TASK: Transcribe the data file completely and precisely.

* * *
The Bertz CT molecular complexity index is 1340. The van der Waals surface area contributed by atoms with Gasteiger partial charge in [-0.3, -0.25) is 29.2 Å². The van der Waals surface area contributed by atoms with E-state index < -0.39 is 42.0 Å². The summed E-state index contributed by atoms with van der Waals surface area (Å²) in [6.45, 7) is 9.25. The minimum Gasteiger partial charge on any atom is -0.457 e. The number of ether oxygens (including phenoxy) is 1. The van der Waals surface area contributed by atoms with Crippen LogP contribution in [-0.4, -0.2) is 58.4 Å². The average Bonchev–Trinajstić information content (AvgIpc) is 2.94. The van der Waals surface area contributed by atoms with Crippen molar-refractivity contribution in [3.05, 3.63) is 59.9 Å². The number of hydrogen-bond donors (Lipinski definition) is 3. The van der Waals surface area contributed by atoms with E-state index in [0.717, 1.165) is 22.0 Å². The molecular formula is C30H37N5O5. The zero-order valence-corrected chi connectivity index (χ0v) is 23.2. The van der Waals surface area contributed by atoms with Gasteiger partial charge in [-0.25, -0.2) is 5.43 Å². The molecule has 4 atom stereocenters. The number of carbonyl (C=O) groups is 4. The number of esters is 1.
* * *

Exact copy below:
The Bertz CT molecular complexity index is 1340. The van der Waals surface area contributed by atoms with Gasteiger partial charge in [-0.3, -0.25) is 29.2 Å². The van der Waals surface area contributed by atoms with E-state index < -0.39 is 42.0 Å². The summed E-state index contributed by atoms with van der Waals surface area (Å²) in [6.45, 7) is 9.25. The minimum Gasteiger partial charge on any atom is -0.457 e. The number of ether oxygens (including phenoxy) is 1. The van der Waals surface area contributed by atoms with Crippen LogP contribution in [-0.4, -0.2) is 58.4 Å². The average Bonchev–Trinajstić information content (AvgIpc) is 2.94. The van der Waals surface area contributed by atoms with Crippen molar-refractivity contribution in [3.05, 3.63) is 59.9 Å². The number of hydrogen-bond donors (Lipinski definition) is 3. The van der Waals surface area contributed by atoms with E-state index in [0.717, 1.165) is 22.0 Å². The molecular formula is C30H37N5O5. The zero-order valence-corrected chi connectivity index (χ0v) is 23.2. The van der Waals surface area contributed by atoms with Gasteiger partial charge in [-0.25, -0.2) is 5.43 Å². The molecule has 4 atom stereocenters. The number of carbonyl (C=O) groups is 4. The number of esters is 1.